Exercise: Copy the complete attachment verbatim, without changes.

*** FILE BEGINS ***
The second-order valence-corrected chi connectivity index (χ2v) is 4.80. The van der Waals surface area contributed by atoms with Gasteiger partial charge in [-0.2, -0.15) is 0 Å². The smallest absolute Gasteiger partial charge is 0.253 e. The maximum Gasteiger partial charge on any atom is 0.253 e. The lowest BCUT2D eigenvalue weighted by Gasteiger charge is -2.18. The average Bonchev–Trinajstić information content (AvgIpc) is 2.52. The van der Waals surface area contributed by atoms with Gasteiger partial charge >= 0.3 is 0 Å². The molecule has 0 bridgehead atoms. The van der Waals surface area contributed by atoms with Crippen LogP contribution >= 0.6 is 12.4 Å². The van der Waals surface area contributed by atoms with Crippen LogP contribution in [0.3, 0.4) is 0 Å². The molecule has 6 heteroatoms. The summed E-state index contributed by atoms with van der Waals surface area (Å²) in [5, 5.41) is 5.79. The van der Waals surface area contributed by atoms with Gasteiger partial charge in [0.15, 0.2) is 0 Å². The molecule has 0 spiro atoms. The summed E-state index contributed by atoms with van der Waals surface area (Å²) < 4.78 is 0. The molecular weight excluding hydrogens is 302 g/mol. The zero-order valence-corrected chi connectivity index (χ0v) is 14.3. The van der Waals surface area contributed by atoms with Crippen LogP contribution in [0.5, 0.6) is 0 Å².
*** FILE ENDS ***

The second-order valence-corrected chi connectivity index (χ2v) is 4.80. The van der Waals surface area contributed by atoms with Gasteiger partial charge in [-0.2, -0.15) is 0 Å². The smallest absolute Gasteiger partial charge is 0.253 e. The maximum Gasteiger partial charge on any atom is 0.253 e. The lowest BCUT2D eigenvalue weighted by Gasteiger charge is -2.18. The average Bonchev–Trinajstić information content (AvgIpc) is 2.52. The van der Waals surface area contributed by atoms with Gasteiger partial charge >= 0.3 is 0 Å². The molecule has 0 bridgehead atoms. The van der Waals surface area contributed by atoms with Crippen LogP contribution >= 0.6 is 12.4 Å². The van der Waals surface area contributed by atoms with Crippen LogP contribution in [0.3, 0.4) is 0 Å². The molecule has 6 heteroatoms. The summed E-state index contributed by atoms with van der Waals surface area (Å²) in [5, 5.41) is 5.79. The van der Waals surface area contributed by atoms with Gasteiger partial charge in [0.15, 0.2) is 0 Å². The molecule has 0 spiro atoms. The summed E-state index contributed by atoms with van der Waals surface area (Å²) < 4.78 is 0. The molecular weight excluding hydrogens is 302 g/mol. The zero-order valence-corrected chi connectivity index (χ0v) is 14.3. The van der Waals surface area contributed by atoms with Crippen LogP contribution in [0.5, 0.6) is 0 Å².